How Wall Street used debt to drive hospitals to bankruptcy
Private equity (PE) firms have been snatching up hospitals and clinics at a record pace, promising enhanced technology, expanded facilities, and lower costs.
These takeovers were supposed to improve patient care—but in some cases, the result has proven to be catastrophic.
On Wednesday, the Senate launched a bipartisan investigation into the involvement of private equity firms in America's healthcare system. The probe follows last year's CBS News report on the dramatic close of Delaware County Memorial Hospital.
Last December, the prominent health facility that served a Philadelphia county for nearly a century unexpectedly shut its doors. A lengthy investigation with a massive money trail later revealed this was no ordinary closure.
As it turned out, the hospital was acquired in 2016 by Prospect Medical, a Los Angeles-based PE firm. Under the firm's ownership, the hospital lost its maternity ward, operating rooms, ICU, and emergency department—all in 2022.
Shortly after, the Pennsylvania Department of Health suspended the facility due to understaffing and “serious violations” of health code regulations.
But Delaware Country Memorial wasn’t the first health facility bankrupted by a PE firm. Prospect Medical owned 20 hospitals across six states—five of which had closed.
Prospect Medical blamed the closure on high labor costs, soaring inflation, and the financial strain caused by Covid. That didn't convince Rhode Island Attorney General Peter Neronha.
Neronha used state law to force Prospect Medical to hand over its finances, which is when he discovered that the investment firm took out a $1.12 billion loan in 2018.
The catch is that money wasn’t used to cover the hospital's expenses. Instead, Prospect Medical used debt to line the pockets of owners and shareholders.
In fact, the owners paid out a mind-boggling $457 million in shareholder dividends. Roughly $90 million of that went to Prospect Medical’s CEO. All while the hospital was under financial strain.
According to the financial statements, the company paid back the loan by selling land and buildings from hospitals to a real estate investment (REIT) trust for $1.386 billion. Prospect Medical then leased the hospitals back from the REIT.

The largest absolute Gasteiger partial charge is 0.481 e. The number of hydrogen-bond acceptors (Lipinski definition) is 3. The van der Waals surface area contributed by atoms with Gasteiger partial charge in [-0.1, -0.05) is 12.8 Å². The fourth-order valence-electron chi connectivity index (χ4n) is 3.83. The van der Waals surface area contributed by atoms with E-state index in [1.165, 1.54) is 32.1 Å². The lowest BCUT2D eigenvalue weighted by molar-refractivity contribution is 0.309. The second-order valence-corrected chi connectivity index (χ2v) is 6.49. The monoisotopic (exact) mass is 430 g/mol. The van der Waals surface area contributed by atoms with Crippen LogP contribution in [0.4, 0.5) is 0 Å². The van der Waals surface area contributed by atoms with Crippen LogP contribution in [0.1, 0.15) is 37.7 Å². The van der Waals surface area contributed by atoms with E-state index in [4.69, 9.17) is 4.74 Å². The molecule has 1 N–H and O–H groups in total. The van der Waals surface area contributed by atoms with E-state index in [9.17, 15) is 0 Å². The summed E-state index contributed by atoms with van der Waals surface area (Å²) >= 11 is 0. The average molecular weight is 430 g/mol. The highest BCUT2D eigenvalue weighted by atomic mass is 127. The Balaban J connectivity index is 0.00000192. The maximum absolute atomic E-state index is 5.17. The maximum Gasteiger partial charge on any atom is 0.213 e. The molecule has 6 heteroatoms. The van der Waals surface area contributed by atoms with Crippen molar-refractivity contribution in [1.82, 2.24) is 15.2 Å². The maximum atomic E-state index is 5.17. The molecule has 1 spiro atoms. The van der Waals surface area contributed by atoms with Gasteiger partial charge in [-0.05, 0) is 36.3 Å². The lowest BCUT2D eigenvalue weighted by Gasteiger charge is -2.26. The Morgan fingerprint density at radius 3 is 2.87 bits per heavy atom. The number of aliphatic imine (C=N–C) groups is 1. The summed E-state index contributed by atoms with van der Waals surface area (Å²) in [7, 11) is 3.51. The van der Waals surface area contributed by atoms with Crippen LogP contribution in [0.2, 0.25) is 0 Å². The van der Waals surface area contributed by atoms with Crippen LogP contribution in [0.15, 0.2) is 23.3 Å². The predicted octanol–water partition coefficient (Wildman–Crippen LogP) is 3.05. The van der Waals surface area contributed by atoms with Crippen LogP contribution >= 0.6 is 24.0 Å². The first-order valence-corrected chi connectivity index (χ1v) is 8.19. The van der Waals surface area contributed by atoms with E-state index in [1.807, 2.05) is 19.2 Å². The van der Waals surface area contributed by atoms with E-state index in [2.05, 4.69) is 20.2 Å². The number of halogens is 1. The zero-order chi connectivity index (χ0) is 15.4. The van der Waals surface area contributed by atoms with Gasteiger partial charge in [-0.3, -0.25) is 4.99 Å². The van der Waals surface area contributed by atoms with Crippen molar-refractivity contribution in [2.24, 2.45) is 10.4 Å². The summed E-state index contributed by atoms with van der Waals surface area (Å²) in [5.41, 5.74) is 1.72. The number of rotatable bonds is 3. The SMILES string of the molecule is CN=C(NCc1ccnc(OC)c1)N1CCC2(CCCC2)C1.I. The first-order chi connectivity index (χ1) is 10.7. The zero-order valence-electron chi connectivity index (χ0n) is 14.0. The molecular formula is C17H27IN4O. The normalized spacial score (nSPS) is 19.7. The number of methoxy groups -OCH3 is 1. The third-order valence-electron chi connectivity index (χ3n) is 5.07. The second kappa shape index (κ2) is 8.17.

The problem? Prospect Medical sold off its assets, meaning it no longer had equity and couldn’t use anything as collateral if it needed more funding.
Neronha drew a perfect analogy of what Prospect Medical’s senior brass did.
“It’d be like a homeowner going to a bank, taking out a $100,000 loan, and instead of using it to invest in their property or pay for their kids to go to college, what they did was they just basically stuck it in their pockets as cash.”
The scale of private hospital buyouts
Private equity firms are significant yet largely under-the-radar players in healthcare, owning an increasingly large share of hospitals
According to research published by UC Berkeley’s School of Public Health, the total value of PE deals in healthcare peaked at $120 billion in 2019—having nearly tripled over the previous decade. The number of deals grew from 352 to 874 over the same period.
While the value of deals fell in 2020 due to Covid, the number of transactions increased to 937.
Researchers Richard M. Scheffler, Laura M. Alexander, and James R. Godwin said these figures probably underestimate the true scale of PE buyouts because “many deals are not reported or made public.”
The research also found that PE funds increasingly focus on the healthcare sector. In 2020, 18% of total reported PE buyouts were in healthcare—up from 12% a decade ago.
As of 2023, it’s estimated that PE firms own at least 386 hospitals, or 9% of all private hospitals in the country, according to a tracker from the Private Equity Stakeholder Project.
These firms also reportedly own 30% of all for-profit hospitals.
Private takeovers are good for business— but not as much for patients
Some experts say private equity buyouts can make hospitals more cost-effective. But that usually comes at the expense of patients.
“Patients, healthcare providers, and policymakers are concerned about what the short-term private equity financial incentives are and how they might shortchange patients, result in consolidation in the healthcare markets, increase care costs, and perhaps worsen patient outcomes,” said Rachel M. Werner, a medical doctor and executive director at the University of Pennsylvania’s Leonard David Institute of Health Economics.
The problem is that PE firms—and this isn’t limited to healthcare—are increasingly taking on more debt to boost their returns—which is becoming expensive.
As Bloomberg recently reported, PE firms are raising cash with interest payments of up to 19% to lure investors.
“If the value of the fund drops, for example, you’re looking at a margin call situation,” said Jason Meklinsky, chief revenue and strategy officer at Socium Fund Services. “It would be like a volcano meets a tornado.”
For this and other reasons, “Private equity may not be well suited to this kind of industry, which is just riddled with imperfections,” according to Atul Gupta, an assistant professor of healthcare management at the University of Pennsylvania’s Wharton School.
Nevertheless, Gupta acknowledged that PE can negotiate higher prices and increase hospital revenues. This may not be a win-win scenario for patients, though.
While PE funds have a fairly solid track record in the healthcare sector, a recent review published in the medical research journal The BMJ found that private takeover usually increases patient costs.
“Our most unequivocal evidence is that private equity is associated with increased costs,” says Alexander Borsa, a Ph.D. candidate at Columbia University.